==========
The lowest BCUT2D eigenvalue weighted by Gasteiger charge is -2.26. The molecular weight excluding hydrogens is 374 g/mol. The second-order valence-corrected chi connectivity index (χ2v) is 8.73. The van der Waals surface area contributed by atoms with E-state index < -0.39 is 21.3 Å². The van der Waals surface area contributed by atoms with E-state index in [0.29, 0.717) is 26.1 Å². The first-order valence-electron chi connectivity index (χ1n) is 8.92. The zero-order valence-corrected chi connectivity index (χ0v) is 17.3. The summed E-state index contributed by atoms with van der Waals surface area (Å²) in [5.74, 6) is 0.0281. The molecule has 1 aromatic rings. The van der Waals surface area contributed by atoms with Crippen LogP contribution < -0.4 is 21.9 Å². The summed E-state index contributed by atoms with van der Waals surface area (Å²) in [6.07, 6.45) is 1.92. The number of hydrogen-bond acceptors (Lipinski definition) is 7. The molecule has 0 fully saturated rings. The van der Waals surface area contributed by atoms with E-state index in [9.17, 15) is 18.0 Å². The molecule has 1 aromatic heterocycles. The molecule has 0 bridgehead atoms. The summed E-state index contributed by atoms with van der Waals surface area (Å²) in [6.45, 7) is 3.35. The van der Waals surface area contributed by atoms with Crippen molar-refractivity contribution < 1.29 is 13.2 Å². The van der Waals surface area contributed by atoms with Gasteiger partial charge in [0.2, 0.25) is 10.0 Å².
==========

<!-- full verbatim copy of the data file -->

The lowest BCUT2D eigenvalue weighted by Gasteiger charge is -2.26. The molecular weight excluding hydrogens is 374 g/mol. The second-order valence-corrected chi connectivity index (χ2v) is 8.73. The van der Waals surface area contributed by atoms with E-state index < -0.39 is 21.3 Å². The van der Waals surface area contributed by atoms with E-state index in [0.29, 0.717) is 26.1 Å². The first-order valence-electron chi connectivity index (χ1n) is 8.92. The zero-order valence-corrected chi connectivity index (χ0v) is 17.3. The summed E-state index contributed by atoms with van der Waals surface area (Å²) in [5.74, 6) is 0.0281. The molecule has 1 aromatic rings. The van der Waals surface area contributed by atoms with Crippen LogP contribution < -0.4 is 21.9 Å². The summed E-state index contributed by atoms with van der Waals surface area (Å²) in [6.07, 6.45) is 1.92. The number of hydrogen-bond acceptors (Lipinski definition) is 7. The molecule has 0 fully saturated rings. The van der Waals surface area contributed by atoms with E-state index in [9.17, 15) is 18.0 Å². The molecule has 1 aromatic heterocycles. The molecule has 0 bridgehead atoms. The summed E-state index contributed by atoms with van der Waals surface area (Å²) in [6.45, 7) is 3.35. The van der Waals surface area contributed by atoms with Crippen molar-refractivity contribution < 1.29 is 13.2 Å². The van der Waals surface area contributed by atoms with Gasteiger partial charge in [0.2, 0.25) is 10.0 Å².